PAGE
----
In Praise of Roger Sterling

They never took you seriously because you never take yourself seriously. Bertram Cooper

I just finished season four of AMC’s Mad Men (I’m a busy bee, kids, and therefore a wee bit behind), and upon stumbling upon this most excellent Tumblr blog, a few thoughts in praise of Roger Sterling:

I want to be him.  Yes, it’s Donald Draper Dick Whitman’s show, and he is the spectacular mass of contradictions and foibles that get us to tune in to each precious episode, and not enough good can be said about Joan Harris either, but Roger Sterling:  He says whatever’s on his mind, and it’s usually what no one else will say (“I’ve got to go learn the names of a bunch of people before I fire ’em.”) and he ususally does after a martini at two o’clock in the afternoon.  He wears a dashing gray suit.  Hell, he beds Joannie Harris.

I suppose one could view Roger’s actions (especially this season) as juvenile, irresponsible, and plain self-destructive.  Exactly.

Okay, so we don’t get to be Roger Sterling in our real lives; there’s laundry and food shopping and the dogs have to go to the vet and work piles up and that’s life, ain’t it?  But therein lies the appeal (and in typing that thought it reminds how we brush certain actions aside; it was Roger Sterling who unforgivably wore blackface and sang a terrible tune).  But all this and he helms an episode and just like Mr. Jon Hamm he gets to guest with Liz Lemon (and yes, I know I just conflated the actor and the character).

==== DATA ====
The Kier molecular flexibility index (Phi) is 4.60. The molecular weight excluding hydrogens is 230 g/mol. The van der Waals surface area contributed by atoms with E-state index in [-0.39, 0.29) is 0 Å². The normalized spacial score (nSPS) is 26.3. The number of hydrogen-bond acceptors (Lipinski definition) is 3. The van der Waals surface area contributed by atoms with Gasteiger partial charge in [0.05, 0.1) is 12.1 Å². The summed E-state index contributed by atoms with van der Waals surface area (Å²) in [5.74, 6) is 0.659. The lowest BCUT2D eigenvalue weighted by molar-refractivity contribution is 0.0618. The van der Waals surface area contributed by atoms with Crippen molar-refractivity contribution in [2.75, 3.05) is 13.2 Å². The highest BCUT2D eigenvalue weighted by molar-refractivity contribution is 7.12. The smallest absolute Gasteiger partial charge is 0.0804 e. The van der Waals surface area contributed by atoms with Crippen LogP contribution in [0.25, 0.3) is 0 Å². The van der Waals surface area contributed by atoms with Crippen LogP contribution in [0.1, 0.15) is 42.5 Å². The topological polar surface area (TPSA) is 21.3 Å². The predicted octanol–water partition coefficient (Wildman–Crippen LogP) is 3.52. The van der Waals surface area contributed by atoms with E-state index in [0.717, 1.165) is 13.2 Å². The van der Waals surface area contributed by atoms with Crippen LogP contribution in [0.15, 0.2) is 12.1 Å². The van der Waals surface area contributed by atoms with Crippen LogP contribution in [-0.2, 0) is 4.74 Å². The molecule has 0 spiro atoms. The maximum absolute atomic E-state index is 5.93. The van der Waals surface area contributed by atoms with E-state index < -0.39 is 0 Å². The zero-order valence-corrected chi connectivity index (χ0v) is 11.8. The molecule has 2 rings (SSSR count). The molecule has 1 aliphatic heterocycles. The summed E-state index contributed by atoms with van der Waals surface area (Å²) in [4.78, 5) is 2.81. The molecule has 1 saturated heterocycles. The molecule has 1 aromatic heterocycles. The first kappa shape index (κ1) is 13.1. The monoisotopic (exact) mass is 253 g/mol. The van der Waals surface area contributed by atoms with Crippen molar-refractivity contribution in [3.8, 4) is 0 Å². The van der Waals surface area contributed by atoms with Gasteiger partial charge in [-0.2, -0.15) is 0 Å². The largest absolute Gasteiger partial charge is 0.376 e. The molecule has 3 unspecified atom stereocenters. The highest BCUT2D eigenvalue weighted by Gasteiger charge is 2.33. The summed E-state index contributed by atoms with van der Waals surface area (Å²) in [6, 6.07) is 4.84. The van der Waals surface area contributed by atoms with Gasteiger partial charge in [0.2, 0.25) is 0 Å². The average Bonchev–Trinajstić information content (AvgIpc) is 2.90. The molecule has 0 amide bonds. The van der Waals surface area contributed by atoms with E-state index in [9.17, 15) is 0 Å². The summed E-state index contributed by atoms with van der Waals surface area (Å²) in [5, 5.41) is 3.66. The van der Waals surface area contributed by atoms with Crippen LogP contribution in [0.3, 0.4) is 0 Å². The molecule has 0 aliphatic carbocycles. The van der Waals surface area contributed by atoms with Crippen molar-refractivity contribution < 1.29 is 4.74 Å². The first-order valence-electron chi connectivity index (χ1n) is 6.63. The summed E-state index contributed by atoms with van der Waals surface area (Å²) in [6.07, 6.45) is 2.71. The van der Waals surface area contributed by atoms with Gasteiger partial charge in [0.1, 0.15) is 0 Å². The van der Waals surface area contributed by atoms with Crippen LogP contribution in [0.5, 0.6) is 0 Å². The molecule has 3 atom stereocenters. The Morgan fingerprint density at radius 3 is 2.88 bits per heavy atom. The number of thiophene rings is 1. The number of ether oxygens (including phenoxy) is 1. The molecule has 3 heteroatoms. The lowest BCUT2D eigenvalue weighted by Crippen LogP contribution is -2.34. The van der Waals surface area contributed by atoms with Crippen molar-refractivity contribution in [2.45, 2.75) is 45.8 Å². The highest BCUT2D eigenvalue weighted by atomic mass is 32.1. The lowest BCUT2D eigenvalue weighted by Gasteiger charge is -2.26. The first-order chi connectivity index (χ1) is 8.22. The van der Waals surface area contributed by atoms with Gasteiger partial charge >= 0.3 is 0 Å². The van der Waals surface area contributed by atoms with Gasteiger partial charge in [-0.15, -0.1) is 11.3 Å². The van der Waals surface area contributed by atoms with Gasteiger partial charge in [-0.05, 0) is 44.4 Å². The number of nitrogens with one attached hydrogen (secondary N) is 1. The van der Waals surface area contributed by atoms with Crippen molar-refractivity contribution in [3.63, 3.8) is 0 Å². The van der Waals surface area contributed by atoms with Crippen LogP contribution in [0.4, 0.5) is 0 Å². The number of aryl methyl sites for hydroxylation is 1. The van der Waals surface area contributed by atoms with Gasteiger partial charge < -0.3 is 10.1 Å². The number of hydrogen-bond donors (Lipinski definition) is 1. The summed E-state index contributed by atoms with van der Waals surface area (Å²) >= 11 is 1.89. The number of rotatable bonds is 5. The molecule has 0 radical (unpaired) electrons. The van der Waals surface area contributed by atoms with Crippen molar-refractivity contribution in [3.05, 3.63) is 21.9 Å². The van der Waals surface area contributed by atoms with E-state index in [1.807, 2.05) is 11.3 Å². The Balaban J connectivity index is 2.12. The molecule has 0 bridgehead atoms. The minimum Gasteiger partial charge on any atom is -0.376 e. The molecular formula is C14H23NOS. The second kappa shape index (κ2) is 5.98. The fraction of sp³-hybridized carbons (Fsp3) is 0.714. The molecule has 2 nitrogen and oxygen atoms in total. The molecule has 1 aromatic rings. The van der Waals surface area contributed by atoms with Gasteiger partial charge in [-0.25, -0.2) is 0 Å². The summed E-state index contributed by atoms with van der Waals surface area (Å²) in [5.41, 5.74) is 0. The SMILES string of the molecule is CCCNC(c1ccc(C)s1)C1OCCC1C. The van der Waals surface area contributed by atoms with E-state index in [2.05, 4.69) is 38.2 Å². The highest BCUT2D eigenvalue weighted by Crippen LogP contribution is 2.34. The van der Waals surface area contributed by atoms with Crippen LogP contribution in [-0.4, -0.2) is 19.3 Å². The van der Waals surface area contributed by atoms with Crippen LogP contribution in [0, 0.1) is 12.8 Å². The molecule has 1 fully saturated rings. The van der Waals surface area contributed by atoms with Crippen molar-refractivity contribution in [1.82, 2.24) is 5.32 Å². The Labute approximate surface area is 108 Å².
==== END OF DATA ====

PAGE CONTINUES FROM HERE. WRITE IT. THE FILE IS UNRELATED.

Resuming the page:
Speaking of conflating:  John Slattery’s an old theater hand (one of the reasons he’s so good; he was one of the three original actors in one of my favorite underrated plays, Richard Greenberg’s Three Days of Rain) and right before the launch of Mad Men I used to speak to him fairly regularly, in my favorite old coffee shop, early in the morning.   I’d be writing (or reading the paper) and he’d stop by for coffee and we’d chat baseball–  he being an avowed Boston Red Sox fan and my sympathies lying with the New York Metropolitans.  And he was just a very good regular joe.

So maybe I want to be Roger Sterling.  Or maybe I want to be John Slattery.

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